Instituted in 1933 as the first historical park in the Park Service, Morristown NHP marks a watershed moment in Park history and its involvement in the preservation movement of the early twentieth century. Morristown represents a "coming of age" of sorts for the Park Service--when the agency joined an effort to expand its capacity as a protector of natural and cultural resources of national significance. In the process of acquiring public lands and structures of historical importance, Park Service director Horace Albright stumbled upon a fortuitous preservation project in development in Morristown, New Jersey. Together with Albright, wealthy investment banker Lloyd W. Smith, Morristown Mayor Clyde Potts, and the Washington Association of New Jersey helped secure the sites of George Washington's 1779-1780 winter encampment, establishing the first historical park. Smith's affinity for the site and his involvement in the Washington Association led to the eventual establishment of a museum, library, and archives featuring Smith's personal collections as the foundational research materials. The Lloyd W. Smith Collection, spanning seven centuries and covering thousands of topic areas, is why I am here today.
What is your role at Morristown?
In my official capacity, I serve as special collections archivist and museum educator. The reality of a small institution means those roles encompass a whole host of interesting "duties as assigned." I have had the good fortune of being able to dabble in everything: collections care, cataloging, exhibit prep, minor conservation, internships, packing and rehousing, loans, reference, and historical housekeeping. I am one of three people representing the division of cultural resources and thus a custodian for all things related to research, collections care, and the use of resources.
How did you get started in rare books?
I'd have to say my unofficial journey began while accompanying my parents to many an antique shop as a child. I would rummage through crates of tintypes and thumb stacks of books while I waited. But it wasn't until graduate school that I even set foot in an archives or rare book repository. Coming from a teaching background, I was intrigued by the potential I saw in this "alternative classroom" setting. I got my first real taste when I responded to a posting for a summer position at Morristown NHP. That summer job became a permanent position and I continued refining my role throughout grad school and continue to do so today. Part of that cultivation process has been to supplement my doctorate in history and literature with specific archival and rare book training courses. It has also involved flexing my educator muscles by piloting new collections-based learning opportunities for patrons.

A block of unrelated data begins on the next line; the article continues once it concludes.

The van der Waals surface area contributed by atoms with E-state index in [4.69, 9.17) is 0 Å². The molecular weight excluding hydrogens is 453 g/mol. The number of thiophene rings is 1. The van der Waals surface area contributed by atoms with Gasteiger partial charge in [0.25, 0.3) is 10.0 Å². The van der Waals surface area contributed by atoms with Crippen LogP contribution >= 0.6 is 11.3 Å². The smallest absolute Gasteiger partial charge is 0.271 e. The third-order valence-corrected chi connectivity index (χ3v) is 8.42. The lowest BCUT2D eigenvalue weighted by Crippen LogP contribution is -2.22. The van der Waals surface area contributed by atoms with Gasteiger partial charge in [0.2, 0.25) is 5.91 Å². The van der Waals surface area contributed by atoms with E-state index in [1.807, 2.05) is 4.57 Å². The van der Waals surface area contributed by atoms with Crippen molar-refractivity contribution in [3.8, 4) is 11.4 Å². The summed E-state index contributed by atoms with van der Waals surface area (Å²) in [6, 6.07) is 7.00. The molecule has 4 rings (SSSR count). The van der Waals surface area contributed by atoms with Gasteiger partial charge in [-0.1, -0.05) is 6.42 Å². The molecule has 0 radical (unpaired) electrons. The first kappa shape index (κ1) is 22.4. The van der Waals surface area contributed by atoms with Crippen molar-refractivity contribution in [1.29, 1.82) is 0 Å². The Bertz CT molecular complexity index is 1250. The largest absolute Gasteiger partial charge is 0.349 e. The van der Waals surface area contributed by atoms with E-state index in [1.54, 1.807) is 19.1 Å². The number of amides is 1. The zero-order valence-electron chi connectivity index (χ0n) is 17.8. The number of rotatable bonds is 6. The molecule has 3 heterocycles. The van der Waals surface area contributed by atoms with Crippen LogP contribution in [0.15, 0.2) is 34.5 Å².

Where did you earn your degrees?
I earned my undergraduate degrees in education from Oakland City University, a small private liberal arts college in my home state of Indiana. For two years, I taught high school English and social studies. I then moved to New Jersey to pursue my graduate degrees in Modern History and Literature. Both my M.Phil. and Ph.D. are from Drew University.
Favorite rare book / ephemera that you've handled?
This is a tough one, especially since I work with so many manuscripts and printed works, but the book that really puts a sparkle in my eye is our 1896 microminiature of Galileo's letter to Madame Christina di Lorena. This book, measuring 3/4 by 1/2 inch, features 2-point "fly's eye" type, decorative endpapers, hand-sewn gatherings, and a gold embossed cover. Ruth Adomeit once remarked that this edition was the "greatest marvel of book making in the history of miniature books." As a scholar, I am drawn in by the craftsmanship and attention to detail--a truly astonishing example of microscopic type foundry and imposition. As an educator, I love how it commands the attention of the room and almost demands intrigue.
What do you personally collect?